I am drawn towards the predominantly indigenous South African plant forms,
and the strength and potency that they hold. My painting is certainly not botanical surveys, nor is it intended to be photorealistic, or even entirely representational. The subject matter is almost irrelevant. My painting is about form and structure, about balance, harmony and tension. It’s about rhythm, contrasts and life force.

The Yoga discipline has been a significant part of my life these past 20 years. Bodies (the basis of yoga) are organic, and so are plants and nature. Both deal with form and balance, both use structure and are composed of the tensions of opposites, and counterpoint.

Each artwork taps into the coexistence and interdependence of nature’s male and female forces. In my painting, as in yoga, I explore the balance that is reached through opposing elements. Each yoga posture, in order to arrive at a point of equilibrium, must rely on the inter-relationship of nature’s male and female forces. In the same way, each plant holds within it, this subtle tension, in order to be rooted within a perfectly balanced structure. My painting taps into the coexistence and interdependence of these contrasting forces. It explores this unique, underlying energy which each plant has to offer, celebrating these male and female counterparts that both oppose and harmonize with one another. My holistic experience has finely tuned my intuitive processes and this results in creations that sensitively align with each plant’s individual rhythm.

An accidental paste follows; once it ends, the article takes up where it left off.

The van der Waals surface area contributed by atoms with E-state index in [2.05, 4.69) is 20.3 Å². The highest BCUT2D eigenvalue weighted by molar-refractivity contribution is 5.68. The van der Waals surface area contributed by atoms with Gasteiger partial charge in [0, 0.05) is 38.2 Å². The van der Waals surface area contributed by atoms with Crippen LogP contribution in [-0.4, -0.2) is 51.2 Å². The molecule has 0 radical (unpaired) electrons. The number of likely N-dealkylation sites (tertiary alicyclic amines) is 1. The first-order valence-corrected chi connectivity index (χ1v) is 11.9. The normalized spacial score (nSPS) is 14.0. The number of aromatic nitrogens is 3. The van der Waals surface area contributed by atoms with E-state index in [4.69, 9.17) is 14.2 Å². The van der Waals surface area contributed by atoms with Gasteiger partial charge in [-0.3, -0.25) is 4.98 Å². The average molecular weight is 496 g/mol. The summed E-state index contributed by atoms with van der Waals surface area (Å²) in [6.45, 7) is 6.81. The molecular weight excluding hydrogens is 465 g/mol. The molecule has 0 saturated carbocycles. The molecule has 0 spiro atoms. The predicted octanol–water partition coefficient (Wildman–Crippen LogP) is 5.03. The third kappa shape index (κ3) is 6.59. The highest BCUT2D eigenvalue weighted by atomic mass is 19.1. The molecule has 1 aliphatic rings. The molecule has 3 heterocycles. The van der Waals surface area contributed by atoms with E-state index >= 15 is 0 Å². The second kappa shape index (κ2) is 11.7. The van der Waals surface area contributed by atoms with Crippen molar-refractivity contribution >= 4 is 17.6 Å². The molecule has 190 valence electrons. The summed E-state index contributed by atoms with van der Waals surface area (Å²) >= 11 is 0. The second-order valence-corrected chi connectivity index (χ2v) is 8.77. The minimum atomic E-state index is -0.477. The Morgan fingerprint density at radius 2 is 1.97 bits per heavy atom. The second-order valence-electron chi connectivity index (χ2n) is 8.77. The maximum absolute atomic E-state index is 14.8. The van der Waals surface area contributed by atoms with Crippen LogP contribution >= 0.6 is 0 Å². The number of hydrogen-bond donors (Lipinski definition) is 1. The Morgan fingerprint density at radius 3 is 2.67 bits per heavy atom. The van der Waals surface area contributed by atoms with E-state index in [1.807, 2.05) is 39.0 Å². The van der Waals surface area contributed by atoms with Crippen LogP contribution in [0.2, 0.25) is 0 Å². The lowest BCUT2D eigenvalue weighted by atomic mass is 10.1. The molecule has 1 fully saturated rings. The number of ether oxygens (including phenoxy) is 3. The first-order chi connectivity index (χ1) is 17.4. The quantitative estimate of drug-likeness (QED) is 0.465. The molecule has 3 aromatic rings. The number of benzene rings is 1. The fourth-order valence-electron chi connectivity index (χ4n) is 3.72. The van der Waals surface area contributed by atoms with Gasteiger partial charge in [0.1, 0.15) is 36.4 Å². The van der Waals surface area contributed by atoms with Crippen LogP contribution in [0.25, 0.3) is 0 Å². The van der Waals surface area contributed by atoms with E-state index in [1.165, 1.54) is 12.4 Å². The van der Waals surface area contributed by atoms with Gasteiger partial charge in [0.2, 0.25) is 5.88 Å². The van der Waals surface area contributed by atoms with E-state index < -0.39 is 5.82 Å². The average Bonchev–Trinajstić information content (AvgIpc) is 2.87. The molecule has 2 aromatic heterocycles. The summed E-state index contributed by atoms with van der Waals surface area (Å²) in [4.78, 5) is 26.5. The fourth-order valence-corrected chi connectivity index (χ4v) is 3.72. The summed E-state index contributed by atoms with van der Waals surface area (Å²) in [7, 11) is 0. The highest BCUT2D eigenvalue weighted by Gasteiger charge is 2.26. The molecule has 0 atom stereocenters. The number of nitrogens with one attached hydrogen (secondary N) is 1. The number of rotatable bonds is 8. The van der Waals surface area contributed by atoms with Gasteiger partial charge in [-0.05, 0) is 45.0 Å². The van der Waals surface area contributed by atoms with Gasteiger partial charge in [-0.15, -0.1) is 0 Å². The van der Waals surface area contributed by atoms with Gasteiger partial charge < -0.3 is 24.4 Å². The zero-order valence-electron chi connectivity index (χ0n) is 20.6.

Attention to detail is vital to me.  I am a great observer of the detail of form and shapes in nature and in the human body. I have always observed the world through a micro setting, in an almost abstract way.  I zone in on the small, unremarkable things in nature, an unnoticeable pine cone or a dried up, burnt out plant carcass. The symmetry of nature, paralled in the human body, has always fascinated me.

By zoning in, I expose the essence of the object, I reveal its core. I cannot possibly depict these vital, awe-inspiring structures in small, less significant terms. This results in my bold, magnified representations of these life forms.  I expose the texture, the movement, the intricate detail, the vitality of each natural form. The form is broken down into spirals, coils, whorls, circles, tendrils and cones.

At a quick glance my paintings appear to be almost photorealistic representations of plant forms. On closer inspection, the tension in the form and symmetry, the taut wound-up quality of the painting technique, cause the paintings to bounce.  They vibrate, they pulse, they throb. They seem to burst open!  The paintings are super intense.  They are explosive.  They suck the viewer in. They overwhelm and absorb the viewer with their vibrant colour.  Their life force takes us over. They have an edge that simple hyper-realism could never have. They start from the simplest seed, often dead and overlooked, and through my painting focus, end up by exploding in the viewer’s face.